Anyway all this is to say I’ve tried many different kinds of slings, different holds, worn them differently etc…and when you have a) 9- and 10-lb newborns and b) a propensity toward back/shoulder strain and pain, sometimes it just HURTS. I still wore my babies for 110 reasons, but it feels a little dismissive to say “if it hurts you’re doing it wrong”…unless you know the personal anatomy and babywearing habits of every single woman complaining of pain, the truth is you just don’t know.

    And yeah, I found the ad mildly insulting, and they got the tone all wrong, but I didn’t quite understand the level of outrage, either. Parts of motherhood are painful, and acknowledging that would have been very smart marketing…if they’d gotten the tone right.

    pkzcass November 17, 2008 at 12:54 pm

    I was never a big fan of babywearing; I loved the coach too much, but hell, that ad is just obnoxious.

    LAVANDULA November 17, 2008 at 12:55 pm

    the ad was a little insulting but really do i care?no. i am more concerned about a lot of other things.and yes i have worn all 4 of mine and did it hurt sometimes hell yeah,but it never stopped me from wearing my babes.

    the new girl November 17, 2008 at 1:11 pm

    Great summary, Catherine. Nice, balanced post.

    Issas Crazy World November 17, 2008 at 1:31 pm

    I love the internet. Without the internet, I’d be totally lost.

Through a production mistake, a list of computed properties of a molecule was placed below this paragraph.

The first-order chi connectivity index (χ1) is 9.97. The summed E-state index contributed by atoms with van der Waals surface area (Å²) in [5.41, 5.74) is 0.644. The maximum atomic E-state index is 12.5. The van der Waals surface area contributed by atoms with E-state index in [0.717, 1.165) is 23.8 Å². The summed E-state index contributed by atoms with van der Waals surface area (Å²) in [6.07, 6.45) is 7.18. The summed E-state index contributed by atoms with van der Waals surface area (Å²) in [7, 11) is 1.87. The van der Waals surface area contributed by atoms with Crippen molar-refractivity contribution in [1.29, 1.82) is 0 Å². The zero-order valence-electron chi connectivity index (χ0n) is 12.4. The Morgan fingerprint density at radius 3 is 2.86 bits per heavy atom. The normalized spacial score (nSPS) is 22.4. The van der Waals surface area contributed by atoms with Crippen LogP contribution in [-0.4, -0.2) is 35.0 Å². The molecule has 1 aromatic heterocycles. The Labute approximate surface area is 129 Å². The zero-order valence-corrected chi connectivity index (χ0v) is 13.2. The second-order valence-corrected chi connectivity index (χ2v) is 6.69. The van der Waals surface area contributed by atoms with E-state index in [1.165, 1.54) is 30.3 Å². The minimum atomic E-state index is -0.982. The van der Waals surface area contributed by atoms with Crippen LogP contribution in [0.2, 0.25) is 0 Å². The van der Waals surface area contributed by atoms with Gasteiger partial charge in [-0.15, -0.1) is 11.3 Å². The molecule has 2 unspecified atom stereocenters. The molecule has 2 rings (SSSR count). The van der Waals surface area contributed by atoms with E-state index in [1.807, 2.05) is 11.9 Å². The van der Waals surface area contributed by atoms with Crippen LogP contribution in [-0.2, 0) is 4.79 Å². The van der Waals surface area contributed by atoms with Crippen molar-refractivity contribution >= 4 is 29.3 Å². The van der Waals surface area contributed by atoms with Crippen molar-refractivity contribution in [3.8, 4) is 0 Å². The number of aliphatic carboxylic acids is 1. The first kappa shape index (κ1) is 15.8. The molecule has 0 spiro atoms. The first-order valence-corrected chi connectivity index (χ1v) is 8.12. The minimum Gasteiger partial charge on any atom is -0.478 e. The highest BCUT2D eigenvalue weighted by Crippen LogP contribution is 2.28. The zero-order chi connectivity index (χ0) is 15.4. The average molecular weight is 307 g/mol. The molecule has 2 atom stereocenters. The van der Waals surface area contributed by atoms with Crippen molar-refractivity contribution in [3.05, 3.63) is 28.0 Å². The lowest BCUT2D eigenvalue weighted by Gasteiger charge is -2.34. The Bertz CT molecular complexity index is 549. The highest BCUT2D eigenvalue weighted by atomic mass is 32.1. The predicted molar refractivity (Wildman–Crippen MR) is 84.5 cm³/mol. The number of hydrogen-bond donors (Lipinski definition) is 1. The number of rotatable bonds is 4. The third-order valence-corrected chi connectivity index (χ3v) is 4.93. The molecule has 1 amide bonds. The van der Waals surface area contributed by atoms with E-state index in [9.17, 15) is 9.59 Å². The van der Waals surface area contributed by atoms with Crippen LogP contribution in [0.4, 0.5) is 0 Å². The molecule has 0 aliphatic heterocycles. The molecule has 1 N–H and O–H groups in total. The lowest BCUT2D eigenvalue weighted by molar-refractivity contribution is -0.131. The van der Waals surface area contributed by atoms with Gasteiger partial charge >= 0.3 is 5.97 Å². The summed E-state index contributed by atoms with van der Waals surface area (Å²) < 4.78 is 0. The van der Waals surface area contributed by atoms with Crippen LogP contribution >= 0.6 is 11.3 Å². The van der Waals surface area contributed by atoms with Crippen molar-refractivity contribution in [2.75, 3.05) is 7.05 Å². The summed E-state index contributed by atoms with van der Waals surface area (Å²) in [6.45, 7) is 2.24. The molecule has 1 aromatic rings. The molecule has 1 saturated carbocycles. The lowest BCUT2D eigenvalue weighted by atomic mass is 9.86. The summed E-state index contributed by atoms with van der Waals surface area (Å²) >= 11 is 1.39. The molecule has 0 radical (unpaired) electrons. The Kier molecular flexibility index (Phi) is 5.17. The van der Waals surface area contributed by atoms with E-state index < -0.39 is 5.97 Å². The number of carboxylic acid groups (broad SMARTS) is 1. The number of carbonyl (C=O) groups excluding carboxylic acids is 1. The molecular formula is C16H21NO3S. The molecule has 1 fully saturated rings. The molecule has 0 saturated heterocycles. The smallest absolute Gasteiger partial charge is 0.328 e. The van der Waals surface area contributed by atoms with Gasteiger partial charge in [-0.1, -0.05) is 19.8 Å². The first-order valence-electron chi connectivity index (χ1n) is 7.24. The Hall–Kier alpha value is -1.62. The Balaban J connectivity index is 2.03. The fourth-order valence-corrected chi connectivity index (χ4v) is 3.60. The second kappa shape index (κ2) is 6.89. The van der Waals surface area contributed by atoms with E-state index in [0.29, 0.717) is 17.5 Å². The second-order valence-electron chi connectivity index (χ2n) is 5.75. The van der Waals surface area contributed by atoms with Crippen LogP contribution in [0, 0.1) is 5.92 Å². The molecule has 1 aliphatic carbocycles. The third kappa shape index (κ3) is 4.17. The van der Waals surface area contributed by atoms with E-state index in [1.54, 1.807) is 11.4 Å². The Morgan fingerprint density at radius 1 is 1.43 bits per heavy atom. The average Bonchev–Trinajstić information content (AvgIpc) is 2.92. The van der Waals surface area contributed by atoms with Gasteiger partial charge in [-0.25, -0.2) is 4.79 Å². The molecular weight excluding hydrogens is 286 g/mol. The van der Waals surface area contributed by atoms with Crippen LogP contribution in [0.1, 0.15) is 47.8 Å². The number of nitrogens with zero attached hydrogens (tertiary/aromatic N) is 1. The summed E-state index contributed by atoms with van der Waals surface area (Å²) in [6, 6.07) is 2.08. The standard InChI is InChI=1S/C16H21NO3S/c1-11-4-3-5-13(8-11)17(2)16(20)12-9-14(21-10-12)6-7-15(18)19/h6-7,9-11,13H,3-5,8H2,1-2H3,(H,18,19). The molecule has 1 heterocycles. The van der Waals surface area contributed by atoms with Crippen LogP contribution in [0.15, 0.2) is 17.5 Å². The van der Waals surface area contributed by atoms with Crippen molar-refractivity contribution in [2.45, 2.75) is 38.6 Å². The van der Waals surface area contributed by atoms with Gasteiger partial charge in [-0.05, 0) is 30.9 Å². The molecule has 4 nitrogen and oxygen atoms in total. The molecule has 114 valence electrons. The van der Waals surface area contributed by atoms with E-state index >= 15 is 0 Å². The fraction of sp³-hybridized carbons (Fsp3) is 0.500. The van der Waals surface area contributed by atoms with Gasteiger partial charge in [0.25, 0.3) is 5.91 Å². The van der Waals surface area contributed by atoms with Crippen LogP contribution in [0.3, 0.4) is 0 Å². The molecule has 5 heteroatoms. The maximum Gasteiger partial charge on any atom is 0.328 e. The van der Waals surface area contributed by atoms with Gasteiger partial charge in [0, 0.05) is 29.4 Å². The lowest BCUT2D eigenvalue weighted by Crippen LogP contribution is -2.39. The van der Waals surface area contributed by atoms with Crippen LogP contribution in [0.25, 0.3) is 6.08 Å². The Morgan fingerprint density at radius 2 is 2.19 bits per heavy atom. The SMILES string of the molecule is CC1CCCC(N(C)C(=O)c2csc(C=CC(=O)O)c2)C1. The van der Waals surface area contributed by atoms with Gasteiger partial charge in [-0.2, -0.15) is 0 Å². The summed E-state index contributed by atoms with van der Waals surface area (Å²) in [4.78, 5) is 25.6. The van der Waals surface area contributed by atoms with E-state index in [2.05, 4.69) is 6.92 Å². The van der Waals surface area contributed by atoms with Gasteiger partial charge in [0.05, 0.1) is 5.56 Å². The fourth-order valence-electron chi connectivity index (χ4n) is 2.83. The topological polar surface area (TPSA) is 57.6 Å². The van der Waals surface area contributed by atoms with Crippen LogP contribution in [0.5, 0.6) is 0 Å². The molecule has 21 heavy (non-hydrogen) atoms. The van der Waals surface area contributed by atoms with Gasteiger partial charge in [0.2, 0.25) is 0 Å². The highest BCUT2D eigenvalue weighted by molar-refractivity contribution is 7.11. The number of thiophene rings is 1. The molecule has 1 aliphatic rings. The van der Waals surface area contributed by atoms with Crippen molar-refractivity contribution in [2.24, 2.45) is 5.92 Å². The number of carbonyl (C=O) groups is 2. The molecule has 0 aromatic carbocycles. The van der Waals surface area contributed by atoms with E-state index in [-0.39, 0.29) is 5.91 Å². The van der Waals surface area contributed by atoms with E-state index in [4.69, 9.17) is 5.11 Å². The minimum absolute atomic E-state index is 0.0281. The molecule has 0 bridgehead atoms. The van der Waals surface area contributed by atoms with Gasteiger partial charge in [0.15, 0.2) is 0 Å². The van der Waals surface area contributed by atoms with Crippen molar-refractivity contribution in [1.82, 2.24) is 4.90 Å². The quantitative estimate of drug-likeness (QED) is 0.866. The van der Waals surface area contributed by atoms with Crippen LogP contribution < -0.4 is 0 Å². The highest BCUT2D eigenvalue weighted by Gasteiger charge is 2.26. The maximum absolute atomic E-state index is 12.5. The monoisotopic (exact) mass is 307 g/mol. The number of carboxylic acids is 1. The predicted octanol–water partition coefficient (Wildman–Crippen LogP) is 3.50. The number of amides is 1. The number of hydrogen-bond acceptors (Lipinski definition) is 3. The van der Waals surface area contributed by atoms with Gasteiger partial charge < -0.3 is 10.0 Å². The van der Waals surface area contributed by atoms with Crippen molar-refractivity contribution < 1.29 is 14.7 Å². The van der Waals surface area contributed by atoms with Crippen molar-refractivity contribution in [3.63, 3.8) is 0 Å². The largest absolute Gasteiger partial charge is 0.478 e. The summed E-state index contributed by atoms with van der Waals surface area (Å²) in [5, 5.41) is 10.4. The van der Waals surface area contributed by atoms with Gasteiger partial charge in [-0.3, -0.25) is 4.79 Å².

I found the ad to be insulting. But at the same time, I think people glam onto one thing and take it too far. This time it’s an ad. If you watch any TV though, half of those ads are insulting to people. Any geared at parents especially.

    I wear my baby. I doubt I’m doing it right either, since sometimes it is painful. But as long as he’s happy and quiet, I don’t really care.

    - Kellie November 17, 2008 at 1:36 pm

    /looks around. I agree with awake.

    Honestly, if I’d seen that ad (and I wouldn’t, because I Tivo ;) , I would have probably chuckled, thought “hey, they’re finally targeting an audience I belong to”, and moved on. Also, “hey, apparently I am not the only person that finds babywearing to cause a need for Advil on occasion!”.

    /looks around again. Also, there *are* some parents out there for which choices are a “competition”, and just like what kind of stroller you choose or diaper bag you carry or if you bf or if you cloth diaper, babywearing *can* be used as kind of a statement (whether it’s the type of carrier, or that you do it at all), and I’d imagine it would, in some case, help you fit in with the moms you know or see at the park or whatever. So, it’s not exactly untrue, for *some* moms.

    Amy @ Milk Breath and Margaritas November 17, 2008 at 2:16 pm

    Good post! “light as farts with angel wings” just killed me.

    I work in marketing research and simply cannot believe they showed this to actual moms. Stupid ad. Their ultimate point is a valid one but the way they try to get there is so bad.